April 2020 - zoom fatigue, buffer time, less focus at work, and hiring the best is not what you think
We’re in the same storm, but we’re not necessarily on the same boat
Welcome to a new issue! I’m happy that you are here.
Due to some (self-inflicted) challenges in transferring to a new platform, I am taking the liberty of delivering the April issue… on May 3rd.
In the March issue I asked everyone how they were doing and that triggered several conversations and email exchanges. It was good to hear from many of you.
I hope this finds you safe and healthy. It’s become a bit of a cliché to start communications in that manner, but -hey- I really do hope this, so I’m tellin’ ya.
ON MY BLOG
Finding humor amid the challenges of working from home in which I revisit Robert Kelly’s live experience on the BBC that became viral;
It’s too early to call it “the new normal”. Self-explanatory. I believe that this is also still true;
I imagined a question one could ask in a Post-covid19 job interview that would shed light on a company’s values; and
in Bailiwick I remind folks (and myself) that we should concern ourselves only with the variables over which we have control.
Report: people working from home during covid19 are working an average of 41.6 hours per week, which is the highest weekly average dating back to November 2019. They are also spending an extra 60-90 minutes per week in team sync meetings and nearly as much added time in 1-on-1 meetings. Result: a decrease in long blocks of time available to them to focus.
A post by LinkedIn CEO Jeff Weiner about why people need to build buffer time into their remote work schedules generated over 30,000 reactions in 24 hours. Buffer time is meant to give people time for themselves rather than being filled with constant calls or household chores.
A longer piece addressing why many of us are experiencing zoom fatigue. Well worth the read.
While 30 million Americans have filed for unemployment over the past six weeks, the job-destroying effects of the pandemic haven't been evenly distributed. A consultancy that surveys jobs of the future is acknowledging that the future “is coming to pass faster than we realized." That will include a mix of high-technology jobs like Alternative Energy Manager and Business Intelligence Architect, as well as high-touch jobs for an aging population, like Home Health Aide (up 348% year-over-year in the first quarter). Jobs will return eventually — but they won't be the same ones we lost.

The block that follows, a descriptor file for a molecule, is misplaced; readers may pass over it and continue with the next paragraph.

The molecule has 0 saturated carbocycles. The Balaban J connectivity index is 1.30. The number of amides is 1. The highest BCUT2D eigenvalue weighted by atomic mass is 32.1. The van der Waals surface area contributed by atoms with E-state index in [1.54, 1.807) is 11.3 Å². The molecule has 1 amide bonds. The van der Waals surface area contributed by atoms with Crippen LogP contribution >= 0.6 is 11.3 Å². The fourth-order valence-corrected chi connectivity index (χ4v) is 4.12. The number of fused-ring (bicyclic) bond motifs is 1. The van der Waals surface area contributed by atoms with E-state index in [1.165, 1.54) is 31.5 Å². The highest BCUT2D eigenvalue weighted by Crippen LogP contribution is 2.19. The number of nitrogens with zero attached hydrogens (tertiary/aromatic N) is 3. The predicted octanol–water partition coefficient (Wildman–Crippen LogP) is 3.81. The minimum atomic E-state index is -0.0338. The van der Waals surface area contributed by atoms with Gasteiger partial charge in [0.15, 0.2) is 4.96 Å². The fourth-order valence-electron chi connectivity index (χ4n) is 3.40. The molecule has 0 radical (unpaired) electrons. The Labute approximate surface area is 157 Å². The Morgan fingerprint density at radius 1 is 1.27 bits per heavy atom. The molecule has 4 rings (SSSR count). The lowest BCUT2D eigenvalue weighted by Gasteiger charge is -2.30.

A company had to lay off some of its employees. The CEO chose to write about the decision-making process and to identify where the responsibility lies: “It is important that all of you know I personally reviewed every list and every person. If you are one of those affected it is because I decided it. Your manager did not. For the majority of you it was quite the contrary. Your manager fought to keep you and I overrode them. They are blameless. If today is your last day, there is only one person to blame and it is me.” Refreshing.
Covid19: We’re in the same storm, but we’re not necessarily on the same boat.
This got me scratching my head (after a conversation with a restaurant owner): The Payroll Protection Program (PPP) money could be used to pay restaurants workers, but most workers are making more money from unemployment insurance than they would be at the restaurant. Simply offering laid-off workers their jobs back — to do nothing, while the restaurant is closed — makes them ineligible for unemployment. Therefore, using PPP funds for that purpose makes no sense for either employer or employee.
This got me scratching my head also: Mile-long food lines, day(s)-long wait for callers trying to get through to unemployment offices, and the stock market is booming.
Hiring “the best” isn’t always the brightest move in building your team. Harnessing a diversity of skills rather than a roster of pure talent is often a better team-building strategy. When everybody’s swinging hammers and no one’s sawing lumber, the house won’t get built.
Wired co-founder and tech philosopher extraordinaire Kevin Kelly shared 68 Bits of Unsolicited Advice for his 68th birthday. Scoop: "A worthy goal for a year is to learn enough about a subject so that you can’t believe how ignorant you were a year earlier.”
This one tweet packs a punch:
Work: I’m writing a book and developing an online workshop for managers.
Music: Responding to an invitation on Facebook, I posted the cover of ten of my favorite albums. Not an easy task - so many to pick from!
Started reading: The active life by Parker Palmer.
Thanks for reading!
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Another great use of that section is to share suggestions for material to include in the next issue - an article, a tweet, a news item, a video, a good book… whatever you have found useful, interesting -or even intriguing!- in matters of management, leadership, strategy or any other matter related to work life.
Be safe out there and see you next month!